The Rings Of Power Might’ve Just Confirmed Halbrand Is Sauron

Warning: spoilers ahead for The Rings of Power episode 6The Lord of the Rings: The Rings of Power‘s Sauron mystery rumbles on, but episode 6 might secretly confirm Halbrand is the elusive villain. Sauron has become Middle-earth’s very own Mephisto, with audiences sensing the Dark Lord’s presence around every corner. The Rings of Power deliberately plays up to that intrigue, with in-universe characters such as Waldreg and Galadriel even baffled by Sauron’s whereabouts.

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Of the main Sauron contenders, Joseph Mawle’s Adar and Bridie Sisson’s Dweller have already been ruled out. That leaves only Daniel Weyman’s Stranger (the man who fell from the sky) and Charlie Vickers’ Halbrand remaining, and there’s evidence to support both claims. The Stranger uses dark magic and is being followed by occult-looking folk in white cloaks. Halbrand, meanwhile, played Galadriel and Pharazôn off against each other while on Númenor, mirroring Sauron’s manipulations from JRR Tolkien’s books.

Related: Wait, Shouldn’t Galadriel Be Married By Now In The Rings Of Power?

Only Halbrand appears in The Rings of Power episode 6 (“Udûn”) since the installment is dedicated entirely to fighting in the Southlands. Nevertheless, The Rings of Power drops arguably its biggest Sauron clue yet – and it weighs heavily in favor of Halbrand.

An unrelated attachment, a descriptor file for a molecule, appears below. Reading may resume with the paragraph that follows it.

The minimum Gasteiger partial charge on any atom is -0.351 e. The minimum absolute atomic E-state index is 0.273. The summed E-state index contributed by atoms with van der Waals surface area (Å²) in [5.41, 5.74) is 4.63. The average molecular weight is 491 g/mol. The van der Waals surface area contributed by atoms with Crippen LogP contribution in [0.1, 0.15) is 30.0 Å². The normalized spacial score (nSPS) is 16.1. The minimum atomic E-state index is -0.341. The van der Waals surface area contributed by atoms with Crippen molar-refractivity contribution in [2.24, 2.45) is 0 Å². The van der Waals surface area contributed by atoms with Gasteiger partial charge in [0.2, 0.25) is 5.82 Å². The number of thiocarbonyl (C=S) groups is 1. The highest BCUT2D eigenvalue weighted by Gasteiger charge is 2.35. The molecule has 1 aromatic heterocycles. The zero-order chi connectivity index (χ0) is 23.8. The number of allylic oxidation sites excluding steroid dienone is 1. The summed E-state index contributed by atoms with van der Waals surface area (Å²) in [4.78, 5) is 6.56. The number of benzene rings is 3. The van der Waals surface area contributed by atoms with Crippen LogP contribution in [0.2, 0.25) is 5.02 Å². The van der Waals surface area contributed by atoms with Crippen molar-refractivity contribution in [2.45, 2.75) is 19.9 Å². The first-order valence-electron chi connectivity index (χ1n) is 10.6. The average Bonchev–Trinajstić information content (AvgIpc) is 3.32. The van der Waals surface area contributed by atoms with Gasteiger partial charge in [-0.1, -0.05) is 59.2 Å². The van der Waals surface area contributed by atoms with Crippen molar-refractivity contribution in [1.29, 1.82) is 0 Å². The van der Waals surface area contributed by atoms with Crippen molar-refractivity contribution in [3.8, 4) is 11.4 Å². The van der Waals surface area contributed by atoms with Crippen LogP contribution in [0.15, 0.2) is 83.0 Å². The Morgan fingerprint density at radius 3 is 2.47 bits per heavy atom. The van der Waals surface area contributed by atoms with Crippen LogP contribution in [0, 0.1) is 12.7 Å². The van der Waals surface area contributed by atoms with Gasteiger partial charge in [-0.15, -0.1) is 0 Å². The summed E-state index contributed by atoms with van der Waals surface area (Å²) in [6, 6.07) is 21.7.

Sauron’s “Death” Supports The Rings Of Power’s Halbrand Theory

The Rings of Power episode 6 sees Adar claim to have killed Sauron in a squabble over Orc custody. Sauron obviously isn’t dead, but Adar certainly might’ve disembodied him, forcing the Dark Lord to spend centuries recovering in the shadows. This revelation fits Halbrand’s backstory suspiciously well. When Galadriel first encountered Charlie Vickers’ character, he claimed Orcs “chased me from my homeland.” Finally getting his hands on Adar after felling the villain’s horse, a vengeful Halbrand then asks, “Do you remember me?“Adar doesn’t, but speculates he might’ve slaughtered this angry man’s lover or child.

Curiously, Halbrand never actually reveals how Adar wronged him… Rather than killing a loved one, therefore, maybe Halbrand seeks revenge because Adar killed himand “chased me from my homeland” referred to this betrayal. Assassinated by the Uruk, Sauron’s spirit might’ve hid in the shadows to recover before resurfacing in the guise of “Halbrand,” which would also explain why Adar doesn’t remember his victim’s face. The Rings of Power implies Adar has taken so many lives he couldn’t possibly recall what each of them looked like. Instead, Halbrand might’ve been a tall sorcerer dressed head-to-toe in black armor the last time he and Adar crossed paths.

Rings Of Power’s Romance Hints Make Halbrand More Likely To Be Sauron